MSNBC execs reportedly ready to pull disgraced anchor Brian Williams back from ‘Siberia’ as ‘Hardball’ wallows

Looks like MSNBC executives are making some changes, but could they be going from bad to worse?

Network executives are reportedly considering a shake-up of sorts as they throw caution to the wind as far as their so-called reputation goes, according to a Page Six report revealing that “Brian Williams could come back from TV news exile.”

(Image: screenshot)

Possibly casting a fresh eye at the 7 p.m. timeslot that is currently home to Chris Matthews, sources told the outlet that executives may be thinking that “Hardball” has “gone soft, and they’re looking for relief from the bullpen.”

The fact that Williams has had a successful run with his “11th Hour With Brian Williams,” reportedly beating CNN and Fox News for three consecutive months in the “graveyard-adjacent time slot,” has apparently played in his favor.

“Brian’s done an amazing job of keeping his head down and working,” an MSNBC source told Page Six. “He hasn’t tried to take any victory laps at MSNBC.”

But keeping his head down was all he could do following his swift boot from “NBC Nightly News” in 2015 after it was revealed he had added some extra fictional details to some of his stories. He was suspended for six months and lost the anchor job he had held since 2004, and was “sent to the relative Siberia of 11 p.m. on sister station MSNBC,” Page Six reported.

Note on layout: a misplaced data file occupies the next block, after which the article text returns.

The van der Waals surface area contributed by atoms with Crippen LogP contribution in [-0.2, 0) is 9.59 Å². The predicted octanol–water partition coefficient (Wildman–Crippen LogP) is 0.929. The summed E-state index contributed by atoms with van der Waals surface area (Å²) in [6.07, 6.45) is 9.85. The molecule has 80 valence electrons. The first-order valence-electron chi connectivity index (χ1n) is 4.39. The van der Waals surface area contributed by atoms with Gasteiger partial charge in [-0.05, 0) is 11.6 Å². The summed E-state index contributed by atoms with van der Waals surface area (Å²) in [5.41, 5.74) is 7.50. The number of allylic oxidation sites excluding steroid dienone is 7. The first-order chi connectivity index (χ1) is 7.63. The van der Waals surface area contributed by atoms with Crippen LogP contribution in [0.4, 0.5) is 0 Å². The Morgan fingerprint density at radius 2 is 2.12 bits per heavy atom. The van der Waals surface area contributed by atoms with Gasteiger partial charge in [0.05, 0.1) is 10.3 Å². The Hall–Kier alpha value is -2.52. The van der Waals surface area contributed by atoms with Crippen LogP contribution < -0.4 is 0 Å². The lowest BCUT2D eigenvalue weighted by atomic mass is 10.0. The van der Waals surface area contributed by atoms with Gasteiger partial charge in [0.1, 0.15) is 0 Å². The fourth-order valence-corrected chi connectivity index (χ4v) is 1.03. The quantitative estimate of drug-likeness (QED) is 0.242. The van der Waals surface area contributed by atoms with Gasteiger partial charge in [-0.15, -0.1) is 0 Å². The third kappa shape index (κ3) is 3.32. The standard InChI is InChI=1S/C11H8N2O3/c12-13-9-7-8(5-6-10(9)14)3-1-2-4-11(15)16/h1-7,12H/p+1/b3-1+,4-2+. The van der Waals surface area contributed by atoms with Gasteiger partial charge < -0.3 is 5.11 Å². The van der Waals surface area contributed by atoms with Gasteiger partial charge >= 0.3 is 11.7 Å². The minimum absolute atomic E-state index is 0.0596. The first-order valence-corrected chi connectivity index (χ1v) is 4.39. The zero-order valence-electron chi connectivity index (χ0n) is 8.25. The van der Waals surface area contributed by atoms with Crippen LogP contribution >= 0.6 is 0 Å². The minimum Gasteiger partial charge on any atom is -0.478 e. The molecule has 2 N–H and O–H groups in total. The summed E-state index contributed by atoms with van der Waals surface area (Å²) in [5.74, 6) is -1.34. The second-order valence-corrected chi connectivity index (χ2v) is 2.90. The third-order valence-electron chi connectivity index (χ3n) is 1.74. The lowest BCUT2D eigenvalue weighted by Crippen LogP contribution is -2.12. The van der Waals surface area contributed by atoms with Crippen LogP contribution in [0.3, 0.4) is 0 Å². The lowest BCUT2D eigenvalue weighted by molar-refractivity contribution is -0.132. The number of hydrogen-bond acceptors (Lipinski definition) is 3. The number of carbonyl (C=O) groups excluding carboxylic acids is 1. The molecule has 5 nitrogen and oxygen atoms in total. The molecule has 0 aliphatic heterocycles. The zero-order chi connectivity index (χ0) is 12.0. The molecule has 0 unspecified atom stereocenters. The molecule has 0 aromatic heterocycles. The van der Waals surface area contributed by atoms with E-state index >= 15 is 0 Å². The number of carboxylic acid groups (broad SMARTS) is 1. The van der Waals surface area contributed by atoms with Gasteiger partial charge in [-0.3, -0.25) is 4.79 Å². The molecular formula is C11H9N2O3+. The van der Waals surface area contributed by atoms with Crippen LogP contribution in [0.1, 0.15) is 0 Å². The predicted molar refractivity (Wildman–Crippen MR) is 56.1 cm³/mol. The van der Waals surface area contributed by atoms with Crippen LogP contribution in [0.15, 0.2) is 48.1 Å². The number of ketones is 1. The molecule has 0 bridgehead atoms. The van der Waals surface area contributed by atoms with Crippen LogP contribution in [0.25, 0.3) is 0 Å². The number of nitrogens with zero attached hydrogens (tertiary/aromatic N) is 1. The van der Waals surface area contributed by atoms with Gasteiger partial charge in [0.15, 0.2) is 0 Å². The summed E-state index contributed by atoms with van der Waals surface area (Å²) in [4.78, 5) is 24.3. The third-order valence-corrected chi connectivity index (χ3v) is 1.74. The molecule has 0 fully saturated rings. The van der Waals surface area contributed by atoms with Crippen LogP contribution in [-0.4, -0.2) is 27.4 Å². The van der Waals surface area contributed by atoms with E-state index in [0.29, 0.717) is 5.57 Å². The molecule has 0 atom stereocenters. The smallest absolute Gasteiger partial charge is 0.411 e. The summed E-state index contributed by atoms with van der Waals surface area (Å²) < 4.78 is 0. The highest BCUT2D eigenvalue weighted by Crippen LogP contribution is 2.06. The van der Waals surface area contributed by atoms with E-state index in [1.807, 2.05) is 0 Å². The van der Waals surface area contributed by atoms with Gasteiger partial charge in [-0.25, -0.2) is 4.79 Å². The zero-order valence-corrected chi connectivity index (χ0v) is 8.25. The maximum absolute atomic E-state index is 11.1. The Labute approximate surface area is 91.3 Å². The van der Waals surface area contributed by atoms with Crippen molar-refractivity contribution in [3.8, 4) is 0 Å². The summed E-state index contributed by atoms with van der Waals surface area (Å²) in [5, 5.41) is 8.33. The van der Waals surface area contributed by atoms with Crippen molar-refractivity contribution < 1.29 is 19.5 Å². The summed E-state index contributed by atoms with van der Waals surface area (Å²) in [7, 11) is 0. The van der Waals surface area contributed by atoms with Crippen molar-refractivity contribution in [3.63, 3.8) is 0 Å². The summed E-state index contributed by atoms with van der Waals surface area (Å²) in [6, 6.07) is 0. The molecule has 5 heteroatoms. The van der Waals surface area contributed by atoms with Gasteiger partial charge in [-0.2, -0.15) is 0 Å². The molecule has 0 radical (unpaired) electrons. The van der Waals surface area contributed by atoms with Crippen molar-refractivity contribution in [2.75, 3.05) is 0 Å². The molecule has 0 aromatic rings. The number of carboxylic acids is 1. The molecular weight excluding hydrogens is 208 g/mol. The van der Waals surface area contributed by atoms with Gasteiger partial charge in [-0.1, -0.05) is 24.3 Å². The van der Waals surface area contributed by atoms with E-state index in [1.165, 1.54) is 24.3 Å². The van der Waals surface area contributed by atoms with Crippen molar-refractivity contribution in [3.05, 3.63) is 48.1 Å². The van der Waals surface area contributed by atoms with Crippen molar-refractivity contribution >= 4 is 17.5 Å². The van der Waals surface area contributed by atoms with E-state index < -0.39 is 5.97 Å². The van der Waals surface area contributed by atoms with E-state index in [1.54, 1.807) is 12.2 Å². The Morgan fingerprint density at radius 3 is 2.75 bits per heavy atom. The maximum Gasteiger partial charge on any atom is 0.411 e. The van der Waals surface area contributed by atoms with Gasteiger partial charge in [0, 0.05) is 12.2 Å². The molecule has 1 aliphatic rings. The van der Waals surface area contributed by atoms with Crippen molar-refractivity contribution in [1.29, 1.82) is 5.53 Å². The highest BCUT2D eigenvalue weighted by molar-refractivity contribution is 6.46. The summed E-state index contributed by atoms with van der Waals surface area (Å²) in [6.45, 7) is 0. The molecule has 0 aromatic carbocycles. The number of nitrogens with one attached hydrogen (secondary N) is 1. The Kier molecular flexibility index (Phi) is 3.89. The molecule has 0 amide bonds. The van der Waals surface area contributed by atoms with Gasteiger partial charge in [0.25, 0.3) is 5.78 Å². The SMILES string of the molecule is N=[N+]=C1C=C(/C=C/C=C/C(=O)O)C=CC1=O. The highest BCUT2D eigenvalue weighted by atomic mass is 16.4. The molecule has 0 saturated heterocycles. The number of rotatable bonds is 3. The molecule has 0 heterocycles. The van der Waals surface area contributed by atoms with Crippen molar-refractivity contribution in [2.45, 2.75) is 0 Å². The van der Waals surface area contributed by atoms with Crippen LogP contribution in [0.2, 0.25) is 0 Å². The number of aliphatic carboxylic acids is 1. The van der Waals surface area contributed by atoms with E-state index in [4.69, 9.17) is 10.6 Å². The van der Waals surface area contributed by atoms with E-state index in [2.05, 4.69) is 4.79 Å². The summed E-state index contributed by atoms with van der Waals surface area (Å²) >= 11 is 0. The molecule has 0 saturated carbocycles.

An NBC News source told the outlet that “a lot of [NBC journalists] think Brian should’ve lost his job. He’s kind of forgotten at NBC News.”

The publication added:

Industry rumors suggest that bosses are unimpressed with Chuck Todd’s “Meet the Press” spinoff, “MTP Daily.”

Around MSNBC watercoolers, there’s also a wild theory that Williams could one day replace the hugely successful “Morning Joe” broadcast, should host and former pol Joe Scarborough revive his political career or exit for any reason.


The Williams scandal now seems “almost quaint,” an MSNBC source told Page Six, compared to recent #MeToo scandals involving broadcast names like Matt Lauer and Charlie Rose.

Quaint seems hardly the way many on Twitter viewed the journalistic plunge by Williams, and the idea of replacing any of MSNBC’s current lineup with the 59-year-old ignited plenty of reaction.

Frieda Powers


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